Twice Estranged: Migration and Dementia
All across Europe, there are people living with dementia who also have a migrant background, and thus special needs. But is the situation the same everywhere in Europe? That is the question experts have been researching with the support of the Robert Bosch Stiftung. One result is the “EU Atlas: Dementia & Migration”.
By 2030, up to 14 million people in Europe could be living with dementia.
In 2010, there were around ten million people living with dementia across Europe. Experts expect this figure to increase by around 40 percent by 2030 to a total of 14 million. Europe has a strong history of migration, with people immigrating from countries both within and outside of the continent into the countries of Europe. As such, this syndrome is also affecting more and more elderly people with a migrant background. This often poses major challenges, both for those affected and their families.
Memories from childhood and youth prevail
Many people with a migrant background who go on to develop dementia forget the language they learned in their new home country and are often able to communicate only in their native language. In addition, their surroundings often become increasingly foreign, as people with dementia predominantly remember their childhood and youth. Many people with a migrant background spent this period of their lives in their original home country and, as a result, they feel particularly alienated in their present cultural environment.
These people struggle to access medical information and care as well as treatment and care services, as culturally sensitive and multilingual medical care for people with dementia is not a given in Europe. This was demonstrated by research conducted by the German Center for Neurodegenerative Diseases (DZNE) in collaboration with Alzheimer Europe.
Figures and data from 35 countries
To improve the situation both for people with a migrant background living with dementia as well as for their families, it is first necessary to ascertain prevalence in the individual countries, and to know where those affected originally come from. To date, however, there have been no surveys or studies on the topic. For that reason, the Robert Bosch Stiftung launched a research project which the DZNE, under the leadership of Dr. Jochen René Thyrian, started in 2019. Over a period of two years, researchers collected figures, data, and documents from 35 countries in Europe, calculated estimates, and conducted interviews with experts. The multiprofessional team of researchers recorded the results of their work over more than 500 pages and 248 maps in the “EU Atlas: Dementia and Migration”.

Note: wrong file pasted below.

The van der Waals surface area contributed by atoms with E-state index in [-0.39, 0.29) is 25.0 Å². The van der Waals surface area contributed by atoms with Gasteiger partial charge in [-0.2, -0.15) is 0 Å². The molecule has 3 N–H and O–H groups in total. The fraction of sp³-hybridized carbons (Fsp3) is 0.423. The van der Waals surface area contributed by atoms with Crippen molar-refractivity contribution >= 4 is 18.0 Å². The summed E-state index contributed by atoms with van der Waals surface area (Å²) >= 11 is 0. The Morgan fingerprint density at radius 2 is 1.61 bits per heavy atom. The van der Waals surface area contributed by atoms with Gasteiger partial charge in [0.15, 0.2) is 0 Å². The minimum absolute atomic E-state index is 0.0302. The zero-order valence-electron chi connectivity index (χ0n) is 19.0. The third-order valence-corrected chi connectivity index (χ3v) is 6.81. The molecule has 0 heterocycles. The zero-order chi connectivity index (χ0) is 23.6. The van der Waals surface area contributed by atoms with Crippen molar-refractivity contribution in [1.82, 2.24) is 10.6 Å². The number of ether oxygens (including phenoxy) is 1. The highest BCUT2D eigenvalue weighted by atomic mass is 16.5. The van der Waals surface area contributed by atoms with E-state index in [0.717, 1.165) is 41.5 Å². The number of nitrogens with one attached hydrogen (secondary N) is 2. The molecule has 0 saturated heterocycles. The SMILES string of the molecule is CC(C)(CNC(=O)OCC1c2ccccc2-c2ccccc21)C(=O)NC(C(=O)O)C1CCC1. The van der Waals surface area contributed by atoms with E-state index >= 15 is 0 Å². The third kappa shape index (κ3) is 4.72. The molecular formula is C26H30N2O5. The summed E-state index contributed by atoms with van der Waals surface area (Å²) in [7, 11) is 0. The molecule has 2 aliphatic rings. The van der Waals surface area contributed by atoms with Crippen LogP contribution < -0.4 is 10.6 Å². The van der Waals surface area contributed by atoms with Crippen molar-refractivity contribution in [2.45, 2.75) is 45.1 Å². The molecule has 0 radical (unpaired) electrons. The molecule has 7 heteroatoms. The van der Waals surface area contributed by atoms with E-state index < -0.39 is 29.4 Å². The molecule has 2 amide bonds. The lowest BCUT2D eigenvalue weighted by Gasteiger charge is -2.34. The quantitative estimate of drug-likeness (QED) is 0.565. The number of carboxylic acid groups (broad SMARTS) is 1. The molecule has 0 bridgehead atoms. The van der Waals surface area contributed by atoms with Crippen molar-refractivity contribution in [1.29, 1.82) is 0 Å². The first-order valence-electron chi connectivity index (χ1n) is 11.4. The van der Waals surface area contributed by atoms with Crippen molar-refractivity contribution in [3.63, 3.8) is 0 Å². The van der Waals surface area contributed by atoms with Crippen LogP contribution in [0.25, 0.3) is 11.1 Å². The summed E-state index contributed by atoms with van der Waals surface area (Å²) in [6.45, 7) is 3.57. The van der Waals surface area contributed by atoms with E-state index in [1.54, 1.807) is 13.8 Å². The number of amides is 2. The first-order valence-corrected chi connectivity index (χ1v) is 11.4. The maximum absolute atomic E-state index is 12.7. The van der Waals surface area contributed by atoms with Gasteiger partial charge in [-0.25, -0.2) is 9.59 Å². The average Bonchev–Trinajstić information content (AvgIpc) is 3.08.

Large numbers affected in Germany and France
In 2019, it was estimated that around 475,000 people with both dementia and a migrant background were living in the countries of the European Union (EU) and the European Free Trade Association (EFTA). The atlas shows the distribution of prevalence across individual countries. For instance, a particularly large number of those affected live in Germany (137,300) and France (99,400), while Switzerland and Luxembourg top the group in terms of ratio per 100,000 inhabitants. The DZNE research team also considered the national dementia plans now in place in the majority of European countries. However, very few of these plans include references to special care services for people with a migrant background. Of the countries studied, Norway stands out by offering, for example, multilingual examinations for people with dementia.
“The atlas plugs a gap in the research”
The “EU Atlas: Dementia and Migration” provides an overview of the distribution of people with both a migrant background and living with dementia in Europe, as well as how the topic is accounted for in individual national dementia plans and what services are available for those affected. “The atlas plugs a gap in the research,” stated Dr. Bernadette Klapper on the publication’s release date of June 29. She added that it lays the foundations for transnational exchange between representatives from the fields of politics, academia, and health care practice. The hope now is that best practice examples will set a precedent for improving the situation in Europe, both for people with a migrant background and living with dementia as well as for their families.